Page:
THE GOOD FIGHT celebrates members of “The Greatest Generation,” African-American men and women who served their country even when their country didn’t always serve them.
Over seventy-five years after the D-Day invasion, WQED shares the stories of WWII veterans and war workers - men and women who fought the good fight -- battling racism at home while fighting for democracy overseas. Written and produced by Chris Moore and Minette Seate, “The Good Fight” introduces viewers to these remarkable Americans who share the experiences that helped make history.
African Americans have played a role in our country's defense since the American Revolution. World War II was no exception, with an estimated 1.2 million Black Americans serving on the home front and overseas.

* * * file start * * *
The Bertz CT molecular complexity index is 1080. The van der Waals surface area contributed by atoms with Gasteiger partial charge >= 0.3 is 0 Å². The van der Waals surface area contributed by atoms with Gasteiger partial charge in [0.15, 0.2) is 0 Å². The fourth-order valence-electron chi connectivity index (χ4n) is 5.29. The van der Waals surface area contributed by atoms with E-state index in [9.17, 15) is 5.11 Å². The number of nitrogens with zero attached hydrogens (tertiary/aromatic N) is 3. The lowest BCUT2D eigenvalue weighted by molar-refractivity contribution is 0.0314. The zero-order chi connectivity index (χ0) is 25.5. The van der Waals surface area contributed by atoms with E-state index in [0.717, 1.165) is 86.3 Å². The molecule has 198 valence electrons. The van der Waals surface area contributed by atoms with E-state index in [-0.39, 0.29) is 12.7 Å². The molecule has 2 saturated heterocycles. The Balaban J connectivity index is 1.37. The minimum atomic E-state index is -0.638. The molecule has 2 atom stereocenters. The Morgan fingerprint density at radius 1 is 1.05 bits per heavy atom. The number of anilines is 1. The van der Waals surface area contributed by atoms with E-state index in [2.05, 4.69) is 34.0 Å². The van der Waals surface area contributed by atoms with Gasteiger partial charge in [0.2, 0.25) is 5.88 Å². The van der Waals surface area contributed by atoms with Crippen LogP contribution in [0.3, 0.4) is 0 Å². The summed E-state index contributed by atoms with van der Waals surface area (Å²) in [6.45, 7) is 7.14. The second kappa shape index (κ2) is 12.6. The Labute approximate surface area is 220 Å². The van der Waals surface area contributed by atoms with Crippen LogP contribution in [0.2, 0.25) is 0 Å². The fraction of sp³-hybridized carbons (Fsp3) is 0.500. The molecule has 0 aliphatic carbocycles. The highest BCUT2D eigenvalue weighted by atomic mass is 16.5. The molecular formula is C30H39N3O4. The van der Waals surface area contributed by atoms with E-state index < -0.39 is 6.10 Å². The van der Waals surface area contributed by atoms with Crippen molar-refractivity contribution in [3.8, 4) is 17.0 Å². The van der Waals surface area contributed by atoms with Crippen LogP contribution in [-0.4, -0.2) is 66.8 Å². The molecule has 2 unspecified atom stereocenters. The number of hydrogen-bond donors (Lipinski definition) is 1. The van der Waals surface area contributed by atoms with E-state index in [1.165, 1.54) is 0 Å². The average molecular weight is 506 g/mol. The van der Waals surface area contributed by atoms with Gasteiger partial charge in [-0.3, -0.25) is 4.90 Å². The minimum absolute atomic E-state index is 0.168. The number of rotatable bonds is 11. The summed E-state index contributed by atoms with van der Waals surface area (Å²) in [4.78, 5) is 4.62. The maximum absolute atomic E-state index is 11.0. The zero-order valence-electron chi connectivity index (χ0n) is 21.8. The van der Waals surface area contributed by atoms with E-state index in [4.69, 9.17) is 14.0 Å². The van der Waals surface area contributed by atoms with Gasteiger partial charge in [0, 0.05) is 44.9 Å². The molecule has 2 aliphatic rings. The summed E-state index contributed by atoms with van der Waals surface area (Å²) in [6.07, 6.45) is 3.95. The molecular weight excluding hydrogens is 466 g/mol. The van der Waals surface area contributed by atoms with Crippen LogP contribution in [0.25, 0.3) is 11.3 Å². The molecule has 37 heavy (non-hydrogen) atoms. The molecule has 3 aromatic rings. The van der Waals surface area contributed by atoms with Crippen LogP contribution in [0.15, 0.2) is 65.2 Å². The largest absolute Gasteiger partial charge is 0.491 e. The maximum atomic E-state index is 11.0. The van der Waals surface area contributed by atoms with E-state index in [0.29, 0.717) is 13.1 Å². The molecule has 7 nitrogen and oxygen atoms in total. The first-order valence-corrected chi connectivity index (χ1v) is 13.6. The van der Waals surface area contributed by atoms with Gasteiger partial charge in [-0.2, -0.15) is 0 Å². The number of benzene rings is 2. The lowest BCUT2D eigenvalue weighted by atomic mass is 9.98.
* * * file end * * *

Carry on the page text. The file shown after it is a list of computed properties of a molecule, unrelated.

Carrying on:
Ms. Althea Skelton, center, and women who worked on the B-29 Bomber at Boeing during World War II.
With compelling interviews and memorable archival footage, the documentary salutes the legacy of these Southwestern Pennsylvanians and their lasting impact on American civil rights. Featured interviews include:
Mr. Henry Parham, believed to be the last surviving African American veteran to land on Omaha Beach during the D-Day Invasion.
Ms. Althea Skelton, a Schenley High School grad who became a real-life Rosie the Riveter, helping to build bombers for Boeing in Seattle.
The Tuskegee Airman Memorial – the Sewickley Cemetery is home to the largest outdoor memorial of its kind, dedicated to the famed Black fighter pilots.
THE GOOD FIGHT is a proud new addition to WQED’s Black History Month programming lineup.